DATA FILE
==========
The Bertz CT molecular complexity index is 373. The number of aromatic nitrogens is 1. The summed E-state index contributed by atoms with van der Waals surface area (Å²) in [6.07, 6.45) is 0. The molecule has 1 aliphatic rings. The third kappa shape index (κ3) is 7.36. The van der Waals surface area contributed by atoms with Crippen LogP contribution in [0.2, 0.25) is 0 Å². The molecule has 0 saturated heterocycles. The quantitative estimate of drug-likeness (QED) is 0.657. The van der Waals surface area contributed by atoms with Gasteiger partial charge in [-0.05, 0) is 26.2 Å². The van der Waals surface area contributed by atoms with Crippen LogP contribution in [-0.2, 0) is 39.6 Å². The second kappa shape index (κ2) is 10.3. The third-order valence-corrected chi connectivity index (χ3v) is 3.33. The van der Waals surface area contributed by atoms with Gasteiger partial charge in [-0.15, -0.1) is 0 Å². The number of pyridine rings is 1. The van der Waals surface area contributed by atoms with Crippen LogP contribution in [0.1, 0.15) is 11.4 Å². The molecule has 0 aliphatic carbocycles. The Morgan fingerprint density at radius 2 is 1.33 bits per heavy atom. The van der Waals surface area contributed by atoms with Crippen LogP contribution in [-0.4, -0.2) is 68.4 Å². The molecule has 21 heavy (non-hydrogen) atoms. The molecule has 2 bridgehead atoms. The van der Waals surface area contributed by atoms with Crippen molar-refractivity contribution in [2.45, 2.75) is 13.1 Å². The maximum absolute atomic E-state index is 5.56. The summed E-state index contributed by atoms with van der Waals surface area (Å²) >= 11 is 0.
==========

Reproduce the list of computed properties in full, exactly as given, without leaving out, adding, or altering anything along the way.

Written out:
The Bertz CT molecular complexity index is 373. The number of aromatic nitrogens is 1. The summed E-state index contributed by atoms with van der Waals surface area (Å²) in [6.07, 6.45) is 0. The molecule has 1 aliphatic rings. The third kappa shape index (κ3) is 7.36. The van der Waals surface area contributed by atoms with Crippen LogP contribution in [0.2, 0.25) is 0 Å². The molecule has 0 saturated heterocycles. The quantitative estimate of drug-likeness (QED) is 0.657. The van der Waals surface area contributed by atoms with Gasteiger partial charge in [-0.05, 0) is 26.2 Å². The van der Waals surface area contributed by atoms with Crippen LogP contribution in [-0.2, 0) is 39.6 Å². The second kappa shape index (κ2) is 10.3. The third-order valence-corrected chi connectivity index (χ3v) is 3.33. The van der Waals surface area contributed by atoms with Gasteiger partial charge in [-0.15, -0.1) is 0 Å². The number of pyridine rings is 1. The van der Waals surface area contributed by atoms with Crippen LogP contribution in [0.1, 0.15) is 11.4 Å². The molecule has 0 aliphatic carbocycles. The Morgan fingerprint density at radius 2 is 1.33 bits per heavy atom. The van der Waals surface area contributed by atoms with Crippen LogP contribution in [-0.4, -0.2) is 68.4 Å². The molecule has 21 heavy (non-hydrogen) atoms. The molecule has 2 bridgehead atoms. The van der Waals surface area contributed by atoms with Crippen molar-refractivity contribution in [2.45, 2.75) is 13.1 Å². The maximum absolute atomic E-state index is 5.56. The summed E-state index contributed by atoms with van der Waals surface area (Å²) >= 11 is 0.